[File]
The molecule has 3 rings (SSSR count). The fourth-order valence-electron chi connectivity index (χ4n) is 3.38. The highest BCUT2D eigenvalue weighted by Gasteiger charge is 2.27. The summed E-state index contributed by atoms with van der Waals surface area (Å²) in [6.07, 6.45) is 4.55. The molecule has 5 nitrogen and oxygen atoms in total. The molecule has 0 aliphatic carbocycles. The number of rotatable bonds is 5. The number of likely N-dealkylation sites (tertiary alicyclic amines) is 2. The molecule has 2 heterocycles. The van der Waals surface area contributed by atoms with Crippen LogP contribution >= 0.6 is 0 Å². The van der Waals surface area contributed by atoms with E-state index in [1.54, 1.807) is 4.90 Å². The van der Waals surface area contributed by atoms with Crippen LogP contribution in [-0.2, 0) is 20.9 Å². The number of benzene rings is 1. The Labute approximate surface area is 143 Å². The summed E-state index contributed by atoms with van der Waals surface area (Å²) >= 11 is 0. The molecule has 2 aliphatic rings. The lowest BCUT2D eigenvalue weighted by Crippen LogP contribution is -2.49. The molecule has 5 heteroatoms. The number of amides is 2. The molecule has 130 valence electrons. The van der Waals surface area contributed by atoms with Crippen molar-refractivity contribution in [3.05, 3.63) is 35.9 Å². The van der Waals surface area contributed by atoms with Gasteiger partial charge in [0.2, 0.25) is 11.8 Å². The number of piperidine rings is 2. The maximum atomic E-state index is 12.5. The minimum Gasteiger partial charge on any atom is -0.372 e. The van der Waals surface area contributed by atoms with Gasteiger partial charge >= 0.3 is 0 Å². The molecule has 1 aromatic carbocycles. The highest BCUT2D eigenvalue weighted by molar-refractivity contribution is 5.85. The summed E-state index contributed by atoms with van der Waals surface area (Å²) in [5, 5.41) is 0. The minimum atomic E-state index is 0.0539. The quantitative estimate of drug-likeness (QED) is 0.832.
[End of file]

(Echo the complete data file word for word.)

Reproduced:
The molecule has 3 rings (SSSR count). The fourth-order valence-electron chi connectivity index (χ4n) is 3.38. The highest BCUT2D eigenvalue weighted by Gasteiger charge is 2.27. The summed E-state index contributed by atoms with van der Waals surface area (Å²) in [6.07, 6.45) is 4.55. The molecule has 5 nitrogen and oxygen atoms in total. The molecule has 0 aliphatic carbocycles. The number of rotatable bonds is 5. The number of likely N-dealkylation sites (tertiary alicyclic amines) is 2. The molecule has 2 heterocycles. The van der Waals surface area contributed by atoms with Crippen LogP contribution >= 0.6 is 0 Å². The van der Waals surface area contributed by atoms with E-state index in [1.54, 1.807) is 4.90 Å². The van der Waals surface area contributed by atoms with Crippen LogP contribution in [-0.2, 0) is 20.9 Å². The number of benzene rings is 1. The Labute approximate surface area is 143 Å². The summed E-state index contributed by atoms with van der Waals surface area (Å²) >= 11 is 0. The molecule has 2 aliphatic rings. The lowest BCUT2D eigenvalue weighted by Crippen LogP contribution is -2.49. The molecule has 5 heteroatoms. The number of amides is 2. The molecule has 130 valence electrons. The van der Waals surface area contributed by atoms with Crippen molar-refractivity contribution in [3.05, 3.63) is 35.9 Å². The van der Waals surface area contributed by atoms with Gasteiger partial charge in [0.2, 0.25) is 11.8 Å². The number of piperidine rings is 2. The maximum atomic E-state index is 12.5. The minimum Gasteiger partial charge on any atom is -0.372 e. The van der Waals surface area contributed by atoms with Gasteiger partial charge >= 0.3 is 0 Å². The molecule has 1 aromatic carbocycles. The highest BCUT2D eigenvalue weighted by molar-refractivity contribution is 5.85. The summed E-state index contributed by atoms with van der Waals surface area (Å²) in [5, 5.41) is 0. The minimum atomic E-state index is 0.0539. The quantitative estimate of drug-likeness (QED) is 0.832.